Recognition of gain by trust

If property distributed from a trust described in section 7A exceeds its adjusted basis in the hands of the trust, gain is recognized by the trust as if the property had been sold to the covered expatriate at its fair market value. 

Example 1 On Date 1, the Trustee of a complex non-grantor trust distributes a painting to A, a covered expatriate who was a beneficiary of the trust on the day before A’s expatriation date.   Here are the details:

  • The painting is a capital asset with a basis of $100,000 and a fair market value of $400,000.
  • The trust is a domestic trust that excludes gains from the sale or exchange of capital assets from its distributable net income (DNI) under section 643(a)(3).
  • On Date 1, the trust recognizes a capital gain of $300,000 under section 877A(f)(1)(B).
  • The trust must include the $300,000 capital gain in its gross income and cannot deduct that amount under section 661 when computing its taxable income under section 641.
  • The trust is taxable on the $300,000 capital gain (reduced by the applicable exemption amount under section 642(b) and any applicable deductions).
  • Importantly, the trust is not required to deduct and withhold any amount pursuant to section 877A(f)(1)(A).

Thus, A, the covered expatriate, is not directly taxable on the $300,000 capital gain.

Example 2. The facts are the same as in Example 1 except that the trust is a foreign trust that includes capital gain in DNI pursuant to section 643(a)(6)(C). 

Although the trust must include the $300,000 of capital gain in its gross income, it may deduct that amount under section 661 in computing its taxable income under section 641. 

If A, now a nonresident alien, had continued to be subject to tax as a citizen or resident of the United States, the capital gain of $300,000 would have been includible in A’s gross income pursuant to section 662. Accordingly, the trust is required to deduct and withhold $90,000 (30 percent of $300,000) pursuant to section 877A(f)(1)(A).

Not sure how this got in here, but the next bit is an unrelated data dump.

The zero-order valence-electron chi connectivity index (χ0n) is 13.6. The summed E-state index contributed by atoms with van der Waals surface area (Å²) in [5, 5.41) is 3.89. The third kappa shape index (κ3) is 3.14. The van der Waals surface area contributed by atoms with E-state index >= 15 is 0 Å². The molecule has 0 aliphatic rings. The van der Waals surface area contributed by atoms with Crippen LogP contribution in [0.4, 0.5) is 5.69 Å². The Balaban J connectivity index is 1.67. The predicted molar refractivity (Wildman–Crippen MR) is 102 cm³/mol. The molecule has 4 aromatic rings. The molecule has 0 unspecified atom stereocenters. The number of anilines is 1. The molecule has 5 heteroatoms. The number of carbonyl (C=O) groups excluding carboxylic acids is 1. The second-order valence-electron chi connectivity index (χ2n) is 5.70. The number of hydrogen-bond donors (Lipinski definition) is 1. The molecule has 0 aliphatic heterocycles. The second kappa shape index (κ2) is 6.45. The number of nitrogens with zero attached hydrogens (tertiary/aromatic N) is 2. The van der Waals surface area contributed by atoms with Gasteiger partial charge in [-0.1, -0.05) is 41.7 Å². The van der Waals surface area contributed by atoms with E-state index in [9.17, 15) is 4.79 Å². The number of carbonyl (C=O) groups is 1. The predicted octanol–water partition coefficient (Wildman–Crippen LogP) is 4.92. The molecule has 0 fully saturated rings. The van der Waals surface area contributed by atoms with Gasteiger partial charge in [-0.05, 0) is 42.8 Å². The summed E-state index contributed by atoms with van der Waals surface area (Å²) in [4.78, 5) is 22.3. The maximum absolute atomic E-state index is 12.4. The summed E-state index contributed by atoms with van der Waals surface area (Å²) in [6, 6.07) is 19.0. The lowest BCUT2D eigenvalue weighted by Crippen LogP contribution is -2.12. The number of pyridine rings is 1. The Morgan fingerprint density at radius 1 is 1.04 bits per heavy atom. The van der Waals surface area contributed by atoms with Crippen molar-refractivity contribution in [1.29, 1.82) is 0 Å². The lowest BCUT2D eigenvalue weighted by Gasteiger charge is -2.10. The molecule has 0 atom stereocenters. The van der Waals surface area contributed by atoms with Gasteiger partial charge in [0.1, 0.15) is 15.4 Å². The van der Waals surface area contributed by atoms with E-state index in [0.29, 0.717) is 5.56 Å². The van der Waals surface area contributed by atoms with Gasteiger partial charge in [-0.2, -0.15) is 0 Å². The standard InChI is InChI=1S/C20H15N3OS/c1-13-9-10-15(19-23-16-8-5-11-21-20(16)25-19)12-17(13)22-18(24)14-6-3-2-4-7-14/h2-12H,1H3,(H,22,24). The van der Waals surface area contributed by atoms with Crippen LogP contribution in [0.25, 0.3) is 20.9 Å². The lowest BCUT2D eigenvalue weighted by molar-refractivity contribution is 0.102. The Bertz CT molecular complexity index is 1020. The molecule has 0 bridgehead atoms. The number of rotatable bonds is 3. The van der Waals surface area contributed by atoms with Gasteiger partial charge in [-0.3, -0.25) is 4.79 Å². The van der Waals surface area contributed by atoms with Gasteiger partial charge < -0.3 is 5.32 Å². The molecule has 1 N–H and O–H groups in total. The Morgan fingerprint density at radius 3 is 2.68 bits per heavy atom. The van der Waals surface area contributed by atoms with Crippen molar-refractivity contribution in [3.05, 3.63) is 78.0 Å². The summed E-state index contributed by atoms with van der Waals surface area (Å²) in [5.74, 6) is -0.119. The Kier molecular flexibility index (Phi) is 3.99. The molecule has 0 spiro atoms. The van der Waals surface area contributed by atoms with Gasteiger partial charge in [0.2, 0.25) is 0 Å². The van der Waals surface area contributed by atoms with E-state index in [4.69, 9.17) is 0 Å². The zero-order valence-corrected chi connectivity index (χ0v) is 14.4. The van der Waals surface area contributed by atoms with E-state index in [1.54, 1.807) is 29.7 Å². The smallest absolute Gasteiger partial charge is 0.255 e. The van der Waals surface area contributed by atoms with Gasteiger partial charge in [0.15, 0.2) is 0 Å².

• Section 877A(f)(4)(A) applies rules similar to section 877A(d)(6). The tax imposed by section 877A(f) falls under section 871, but payment is subject to withholding under section 877A(f)(1)(A), not section 1441.
  • Any amount due under section 871 that isn’t paid via withholding must be reported on the covered expatriate’s income tax return for the relevant taxable year.
  • Rules similar to sections 1461 through 1464 apply, making the trustee liable for withholding tax.
  • Covered expatriates must notify the trustee of their status by submitting Form W-8CE either before the first distribution after the expatriation date or within 30 days after the expatriation date.
  • Section 877A(g)(1) states that: if a covered expatriate is subject to U.S. tax as a citizen or resident after the expatriation date, they won’t be treated as a covered expatriate during that period for the 30 percent withholding tax on the taxable portion of a distribution from a non-grantor trust. Instead, the taxable portion of the distribution would be subject to the tax imposed on distributions to U.S. citizens or residents.

Interaction with Treaties:

  • Section 877A(f)(4)(B) states that a covered expatriate shall be treated as having waived any right to claim any reduction under any treaty with the United States in withholding on any distribution to which section 877A(f)(1)(A) applies unless the covered expatriate agrees to such other treatment as the Secretary determines appropriate.